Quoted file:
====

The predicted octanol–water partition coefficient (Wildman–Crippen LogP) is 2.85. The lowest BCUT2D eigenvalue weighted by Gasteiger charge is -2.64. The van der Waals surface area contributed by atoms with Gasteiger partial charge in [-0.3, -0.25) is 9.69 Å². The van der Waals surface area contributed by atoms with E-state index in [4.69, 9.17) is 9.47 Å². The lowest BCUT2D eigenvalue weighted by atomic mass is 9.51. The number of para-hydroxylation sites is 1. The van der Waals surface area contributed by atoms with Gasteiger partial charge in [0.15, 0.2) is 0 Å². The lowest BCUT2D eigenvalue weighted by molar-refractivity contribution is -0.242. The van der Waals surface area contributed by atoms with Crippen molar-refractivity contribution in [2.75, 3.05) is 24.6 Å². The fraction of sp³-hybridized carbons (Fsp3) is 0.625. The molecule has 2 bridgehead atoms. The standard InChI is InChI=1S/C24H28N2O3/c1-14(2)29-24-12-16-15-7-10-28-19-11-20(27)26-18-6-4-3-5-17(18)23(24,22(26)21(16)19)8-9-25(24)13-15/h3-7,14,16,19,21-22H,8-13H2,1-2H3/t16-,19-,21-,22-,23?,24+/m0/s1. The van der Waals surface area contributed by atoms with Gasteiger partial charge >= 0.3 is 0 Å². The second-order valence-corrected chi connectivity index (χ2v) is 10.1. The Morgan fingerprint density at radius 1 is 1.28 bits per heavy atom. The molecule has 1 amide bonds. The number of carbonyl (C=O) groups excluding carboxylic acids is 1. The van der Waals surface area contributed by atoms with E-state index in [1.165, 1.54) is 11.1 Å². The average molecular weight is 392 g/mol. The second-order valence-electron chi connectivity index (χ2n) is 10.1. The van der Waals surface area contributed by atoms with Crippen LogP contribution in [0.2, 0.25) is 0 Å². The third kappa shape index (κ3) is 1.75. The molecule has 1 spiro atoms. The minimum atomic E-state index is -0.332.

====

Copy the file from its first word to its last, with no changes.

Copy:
The predicted octanol–water partition coefficient (Wildman–Crippen LogP) is 2.85. The lowest BCUT2D eigenvalue weighted by Gasteiger charge is -2.64. The van der Waals surface area contributed by atoms with Gasteiger partial charge in [-0.3, -0.25) is 9.69 Å². The van der Waals surface area contributed by atoms with E-state index in [4.69, 9.17) is 9.47 Å². The lowest BCUT2D eigenvalue weighted by atomic mass is 9.51. The number of para-hydroxylation sites is 1. The van der Waals surface area contributed by atoms with Gasteiger partial charge in [0.15, 0.2) is 0 Å². The lowest BCUT2D eigenvalue weighted by molar-refractivity contribution is -0.242. The van der Waals surface area contributed by atoms with Crippen molar-refractivity contribution in [2.75, 3.05) is 24.6 Å². The fraction of sp³-hybridized carbons (Fsp3) is 0.625. The molecule has 2 bridgehead atoms. The standard InChI is InChI=1S/C24H28N2O3/c1-14(2)29-24-12-16-15-7-10-28-19-11-20(27)26-18-6-4-3-5-17(18)23(24,22(26)21(16)19)8-9-25(24)13-15/h3-7,14,16,19,21-22H,8-13H2,1-2H3/t16-,19-,21-,22-,23?,24+/m0/s1. The van der Waals surface area contributed by atoms with Gasteiger partial charge >= 0.3 is 0 Å². The second-order valence-corrected chi connectivity index (χ2v) is 10.1. The Morgan fingerprint density at radius 1 is 1.28 bits per heavy atom. The molecule has 1 amide bonds. The number of carbonyl (C=O) groups excluding carboxylic acids is 1. The van der Waals surface area contributed by atoms with E-state index in [1.165, 1.54) is 11.1 Å². The average molecular weight is 392 g/mol. The second-order valence-electron chi connectivity index (χ2n) is 10.1. The van der Waals surface area contributed by atoms with Crippen LogP contribution in [0.2, 0.25) is 0 Å². The third kappa shape index (κ3) is 1.75. The molecule has 1 spiro atoms. The minimum atomic E-state index is -0.332.